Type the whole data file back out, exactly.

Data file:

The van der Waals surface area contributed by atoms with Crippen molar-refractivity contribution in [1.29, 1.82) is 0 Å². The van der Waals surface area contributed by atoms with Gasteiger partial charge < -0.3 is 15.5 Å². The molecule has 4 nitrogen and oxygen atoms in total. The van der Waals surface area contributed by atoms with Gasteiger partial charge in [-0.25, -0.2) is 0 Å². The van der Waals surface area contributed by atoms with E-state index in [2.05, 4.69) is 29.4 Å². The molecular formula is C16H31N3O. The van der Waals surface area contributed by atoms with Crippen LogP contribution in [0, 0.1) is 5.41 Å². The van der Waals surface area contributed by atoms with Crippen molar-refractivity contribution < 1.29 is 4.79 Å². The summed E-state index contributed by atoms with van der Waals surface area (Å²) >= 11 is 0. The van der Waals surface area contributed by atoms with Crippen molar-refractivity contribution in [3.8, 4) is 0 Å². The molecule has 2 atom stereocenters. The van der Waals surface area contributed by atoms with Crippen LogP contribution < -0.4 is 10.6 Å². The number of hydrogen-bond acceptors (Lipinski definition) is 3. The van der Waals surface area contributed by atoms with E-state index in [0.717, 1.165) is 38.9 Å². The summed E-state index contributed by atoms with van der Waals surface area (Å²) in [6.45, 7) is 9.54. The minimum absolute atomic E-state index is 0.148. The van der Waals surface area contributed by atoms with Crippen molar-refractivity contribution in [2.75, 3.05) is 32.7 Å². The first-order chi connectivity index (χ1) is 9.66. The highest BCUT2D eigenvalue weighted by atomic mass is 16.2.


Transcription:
The van der Waals surface area contributed by atoms with Crippen molar-refractivity contribution in [1.29, 1.82) is 0 Å². The van der Waals surface area contributed by atoms with Gasteiger partial charge < -0.3 is 15.5 Å². The molecule has 4 nitrogen and oxygen atoms in total. The van der Waals surface area contributed by atoms with Gasteiger partial charge in [-0.25, -0.2) is 0 Å². The van der Waals surface area contributed by atoms with E-state index in [2.05, 4.69) is 29.4 Å². The molecular formula is C16H31N3O. The van der Waals surface area contributed by atoms with Crippen LogP contribution in [0, 0.1) is 5.41 Å². The van der Waals surface area contributed by atoms with Crippen molar-refractivity contribution < 1.29 is 4.79 Å². The summed E-state index contributed by atoms with van der Waals surface area (Å²) >= 11 is 0. The van der Waals surface area contributed by atoms with Crippen molar-refractivity contribution in [3.8, 4) is 0 Å². The molecule has 2 atom stereocenters. The van der Waals surface area contributed by atoms with Crippen LogP contribution < -0.4 is 10.6 Å². The number of hydrogen-bond acceptors (Lipinski definition) is 3. The van der Waals surface area contributed by atoms with E-state index in [0.717, 1.165) is 38.9 Å². The summed E-state index contributed by atoms with van der Waals surface area (Å²) in [6.45, 7) is 9.54. The minimum absolute atomic E-state index is 0.148. The van der Waals surface area contributed by atoms with Crippen molar-refractivity contribution in [2.75, 3.05) is 32.7 Å². The first-order chi connectivity index (χ1) is 9.66. The highest BCUT2D eigenvalue weighted by atomic mass is 16.2.